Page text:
Cmdlets Use Standard Parameters

As noted earlier, commands used in traditional command-line interfaces do not generally have consistent parameter names. Sometimes parameters do not have names at all. When they do, they are often single-character or abbreviated words that can be typed rapidly but are not easily understood by new users.

Unlike most other traditional command-line interfaces, Windows PowerShell processes parameters directly, and uses this direct access to the parameters along with developer guidance to standardize parameter names. Although this does not guarantee that every cmdlet will always conform to the standards, it does encourage it.

Parameter names always have a '-' prepended to them when you use them, to allow Windows PowerShell to clearly identify them as parameters. In the Get-Command -Name Clear-Host example, the parameter's name is Name, but it is entered as -Name.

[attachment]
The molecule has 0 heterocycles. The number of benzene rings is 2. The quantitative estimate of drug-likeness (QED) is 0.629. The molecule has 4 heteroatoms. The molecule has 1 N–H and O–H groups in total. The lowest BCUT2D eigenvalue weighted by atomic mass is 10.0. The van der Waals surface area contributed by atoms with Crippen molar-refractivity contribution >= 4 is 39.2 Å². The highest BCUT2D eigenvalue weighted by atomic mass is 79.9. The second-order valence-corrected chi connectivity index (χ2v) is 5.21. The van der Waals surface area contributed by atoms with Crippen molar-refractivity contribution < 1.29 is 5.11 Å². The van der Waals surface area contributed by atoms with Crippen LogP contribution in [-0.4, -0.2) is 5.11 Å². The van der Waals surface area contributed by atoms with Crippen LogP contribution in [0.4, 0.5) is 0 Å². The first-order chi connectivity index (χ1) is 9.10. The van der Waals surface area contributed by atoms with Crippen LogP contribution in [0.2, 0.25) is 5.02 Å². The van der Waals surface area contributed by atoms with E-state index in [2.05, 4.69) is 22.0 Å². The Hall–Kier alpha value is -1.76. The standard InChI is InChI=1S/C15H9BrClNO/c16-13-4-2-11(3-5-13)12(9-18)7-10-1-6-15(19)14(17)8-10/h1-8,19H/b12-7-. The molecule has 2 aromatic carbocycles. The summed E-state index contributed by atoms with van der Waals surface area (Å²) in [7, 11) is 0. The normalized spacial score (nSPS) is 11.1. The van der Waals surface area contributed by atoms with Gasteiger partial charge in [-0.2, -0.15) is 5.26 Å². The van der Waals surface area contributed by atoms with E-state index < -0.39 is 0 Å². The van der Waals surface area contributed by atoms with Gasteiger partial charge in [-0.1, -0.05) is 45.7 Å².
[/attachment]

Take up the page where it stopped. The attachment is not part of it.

Here are some of the general characteristics of the standard parameter names and usages.

The Help Parameter (?)
When you specify the -? parameter to any cmdlet, the cmdlet is not executed. Instead, Windows PowerShell displays help for the cmdlet.

Common Parameters
Windows PowerShell has several parameters known as common parameters. Because these parameters are controlled by the Windows PowerShell engine, whenever they are implemented by a cmdlet, they will always behave the same way. The common parameters are WhatIf, Confirm, Verbose, Debug, Warn, ErrorAction, ErrorVariable, OutVariable, and OutBuffer.

Suggested Parameters
The Windows PowerShell core cmdlets use standard names for similar parameters. Although the use of parameter names is not enforced, there is explicit guidance for usage to encourage standardization.

For example, the guidance recommends naming a parameter that refers to a computer by name as ComputerName, rather than Server, Host, System, Node, or other common alternative words. Among the important suggested parameter names are Force, Exclude, Include, PassThru, Path, and CaseSensitive.

Source of Information : Windows PowerShell™ Primer


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